As I look at the unending expanse of a sparkling blue ocean, I imagine myself on a century-old, sailing expedition, out to discover new lands. Ferdinand Magellan might have proved that the earth is round, but right now, at this moment, I feel like I might have found the end of the world. I am spending a morning with a batch of writers and photography geeks, learning to fish, in the deep Pacific waters that run along the western coast of Taiwan or Ilha Formosa — a moniker, bestowed upon it by its Dutch colonisers.
As a big wave rocks our white charter boat, I clumsily hold on to a fishing rod, desperate to hunt a mackerel. I am distracted by the happy shrieks of my co-travellers, all of whom seem to have mastered the art of fishing. “Our lunch depends on the amount of your catch,” teases Captain Suay, further mounting the pressure on me. Captain Suay, a lean 30-something with a wide smile, is a fisherman from Nanfang’ ao Port — a major coastal fishing base. He’s also our host for the day. It is on his invitation, that we decide to try out our luck as fishermen and women for a day. However, suddenly, nausea hits our motley gang and and cries of “let’s go back” bring a dramatic twist to our fishing expedition. As if by divine intervention, my fishing rod starts to roll. Thankfully, the captain rushes to my rescue, rejoicing finally at the prospect of sufficient food for our lunch.
More excitement lies in store for me, as the captain promises a special gift for all my hard work. But before that, there’s a quick tour of the fishing museum which houses miniature models of fishermen with their boats, nets and ropes, and, highlights local fishing traditions. “Earlier, under the dark skies of the night,” the captain explains, “fishermen would set off from the coast with a bamboo stick. They would then light fire to the stick, and wait for the fish to come. Like a magnet, thousands of fish would leap towards the bright light waved by the fisherman, while his entourage would angle their colourful nets and hale the catch.” But, he laments, “Today, sophisticated technology has paved the way for a new but dangerous fishing style, putting marine life at risk.”
Later, at the lunch table, I salivate at the delectable spread of prawns, served with the natural Nanao farm rice porridge and a big portion of yellow-coloured watermelon. I sit on a stone-henge-like patio, overlooking the harbour. Time seems to have come to a standstill. Fishermen with small boats anchor at the dock, with their daily catches of small and big oysters, octopuses and lobsters. At this cinematic unravelling, right before my eyes, I am transported to the pages of history books from school. I remember, having grown up dreaming of tangerine ocean sunsets, discovering faraway islands and blessing Christopher Columbus for having bestowed upon earth, the spirit of adventure. This trip, seems like a win-win situation for the little girl that I was.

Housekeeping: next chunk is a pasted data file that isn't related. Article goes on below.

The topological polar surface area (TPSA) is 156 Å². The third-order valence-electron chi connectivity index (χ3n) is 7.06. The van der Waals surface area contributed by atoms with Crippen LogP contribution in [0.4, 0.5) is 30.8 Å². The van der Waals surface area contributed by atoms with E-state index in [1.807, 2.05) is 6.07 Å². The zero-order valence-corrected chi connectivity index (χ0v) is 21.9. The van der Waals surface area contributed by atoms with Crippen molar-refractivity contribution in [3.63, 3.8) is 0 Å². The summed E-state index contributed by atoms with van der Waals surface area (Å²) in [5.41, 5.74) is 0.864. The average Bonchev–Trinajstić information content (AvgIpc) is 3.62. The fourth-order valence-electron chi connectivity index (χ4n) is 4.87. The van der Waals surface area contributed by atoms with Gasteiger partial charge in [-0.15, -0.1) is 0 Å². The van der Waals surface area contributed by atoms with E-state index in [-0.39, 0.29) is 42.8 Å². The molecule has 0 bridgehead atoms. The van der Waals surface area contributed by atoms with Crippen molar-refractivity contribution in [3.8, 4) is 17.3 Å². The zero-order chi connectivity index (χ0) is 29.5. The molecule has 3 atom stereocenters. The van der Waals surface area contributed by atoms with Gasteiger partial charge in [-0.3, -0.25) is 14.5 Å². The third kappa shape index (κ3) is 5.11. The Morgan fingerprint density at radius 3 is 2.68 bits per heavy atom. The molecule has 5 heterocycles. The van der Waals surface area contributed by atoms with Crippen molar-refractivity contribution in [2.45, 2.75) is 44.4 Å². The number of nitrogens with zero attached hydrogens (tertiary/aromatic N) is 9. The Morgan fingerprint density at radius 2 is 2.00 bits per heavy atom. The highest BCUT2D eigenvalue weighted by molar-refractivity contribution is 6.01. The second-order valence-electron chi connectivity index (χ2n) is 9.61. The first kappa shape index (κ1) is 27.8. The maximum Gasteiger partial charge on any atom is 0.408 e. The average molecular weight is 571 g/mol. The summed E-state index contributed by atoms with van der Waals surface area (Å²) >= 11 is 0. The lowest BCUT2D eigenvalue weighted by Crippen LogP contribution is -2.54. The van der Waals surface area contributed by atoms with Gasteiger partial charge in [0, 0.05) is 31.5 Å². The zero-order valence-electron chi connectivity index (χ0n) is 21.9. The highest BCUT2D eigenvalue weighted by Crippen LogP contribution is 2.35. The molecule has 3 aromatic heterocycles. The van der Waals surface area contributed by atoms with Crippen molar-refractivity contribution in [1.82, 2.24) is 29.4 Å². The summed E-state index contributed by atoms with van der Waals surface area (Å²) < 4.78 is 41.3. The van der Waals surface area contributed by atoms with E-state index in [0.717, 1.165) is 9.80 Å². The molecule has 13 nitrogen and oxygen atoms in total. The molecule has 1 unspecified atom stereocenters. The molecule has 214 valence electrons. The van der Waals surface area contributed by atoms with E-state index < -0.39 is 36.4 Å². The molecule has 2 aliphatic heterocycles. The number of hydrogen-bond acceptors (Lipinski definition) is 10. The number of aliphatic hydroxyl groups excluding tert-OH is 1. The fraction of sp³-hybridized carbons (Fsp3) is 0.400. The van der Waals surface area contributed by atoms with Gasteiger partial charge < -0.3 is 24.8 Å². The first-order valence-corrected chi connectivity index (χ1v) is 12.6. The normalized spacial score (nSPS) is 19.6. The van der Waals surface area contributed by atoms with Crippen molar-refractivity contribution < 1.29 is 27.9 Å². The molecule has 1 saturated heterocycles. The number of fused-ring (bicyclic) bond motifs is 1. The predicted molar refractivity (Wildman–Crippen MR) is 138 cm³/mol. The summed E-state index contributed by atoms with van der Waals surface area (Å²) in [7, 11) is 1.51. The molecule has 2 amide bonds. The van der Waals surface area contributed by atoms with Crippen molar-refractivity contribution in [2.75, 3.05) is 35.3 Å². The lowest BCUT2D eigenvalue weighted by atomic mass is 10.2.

Soon, I hear the soft waves of the ocean give way to the captain’s more urgent “Come on!” As I move towards him, there’s a heated debate among the gang about whether we should head back to the waters for a two-hour snorkelling lesson or not. Soon, the group splits up. Most of us head for the underwater paradise, the rest of our entourage proceeds to the hotel.
At the dive spot, my instructor demonstrates a few SOS signals to us, before we slide off the paddle boat. The first brush of the water is cold, making me shiver. “I can’t swim,” I insist. But he laughs it off and pushes me deep into the water. The increasing warmth of the water feels welcoming. Like a child rallying after the pied piper, I follow a bubble trail, emerging from the divers moving around a giant tortoise. Feeling a tinge of envy, I try to catch up with them, when the captain suddenly points out an enormous carpet of corals — from grey to green to pale pink to blue. In my excitement, I somehow lose my oxygen mask and start taking enormous gulps of air and water while bobbing my head in and out.
At that moment, I see a school of golden and crimson fish. I feel the urge to reach out and touch them. But mother nature has other plans. The skies turn sombre, the waves get rough and the grey clouds start thundering. We turn back towards the shore at the hint of possible rain.
Looking back, I realise why a fisherman sails and I travel. Both of us know that the sea and the world can be a dangerous place, but these still aren’t reasons enough to remain anchored to the shore or at home. Are they?